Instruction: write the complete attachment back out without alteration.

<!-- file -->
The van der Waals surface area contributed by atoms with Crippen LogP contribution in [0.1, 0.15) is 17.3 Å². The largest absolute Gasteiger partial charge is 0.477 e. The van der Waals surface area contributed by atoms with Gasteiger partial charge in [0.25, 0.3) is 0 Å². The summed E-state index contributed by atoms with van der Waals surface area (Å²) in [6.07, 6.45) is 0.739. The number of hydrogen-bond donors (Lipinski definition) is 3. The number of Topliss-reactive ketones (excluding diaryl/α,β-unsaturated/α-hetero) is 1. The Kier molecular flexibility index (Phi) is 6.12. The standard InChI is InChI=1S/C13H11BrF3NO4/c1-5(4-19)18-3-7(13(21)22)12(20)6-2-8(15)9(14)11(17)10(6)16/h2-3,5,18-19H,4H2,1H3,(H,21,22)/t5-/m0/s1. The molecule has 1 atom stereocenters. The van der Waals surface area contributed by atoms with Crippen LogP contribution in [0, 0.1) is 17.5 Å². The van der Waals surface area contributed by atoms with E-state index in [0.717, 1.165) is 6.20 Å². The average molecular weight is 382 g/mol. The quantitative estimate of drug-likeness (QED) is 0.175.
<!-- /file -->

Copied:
The van der Waals surface area contributed by atoms with Crippen LogP contribution in [0.1, 0.15) is 17.3 Å². The largest absolute Gasteiger partial charge is 0.477 e. The van der Waals surface area contributed by atoms with Gasteiger partial charge in [0.25, 0.3) is 0 Å². The summed E-state index contributed by atoms with van der Waals surface area (Å²) in [6.07, 6.45) is 0.739. The number of hydrogen-bond donors (Lipinski definition) is 3. The number of Topliss-reactive ketones (excluding diaryl/α,β-unsaturated/α-hetero) is 1. The Kier molecular flexibility index (Phi) is 6.12. The standard InChI is InChI=1S/C13H11BrF3NO4/c1-5(4-19)18-3-7(13(21)22)12(20)6-2-8(15)9(14)11(17)10(6)16/h2-3,5,18-19H,4H2,1H3,(H,21,22)/t5-/m0/s1. The molecule has 1 atom stereocenters. The van der Waals surface area contributed by atoms with Crippen LogP contribution in [0, 0.1) is 17.5 Å². The van der Waals surface area contributed by atoms with E-state index in [0.717, 1.165) is 6.20 Å². The average molecular weight is 382 g/mol. The quantitative estimate of drug-likeness (QED) is 0.175.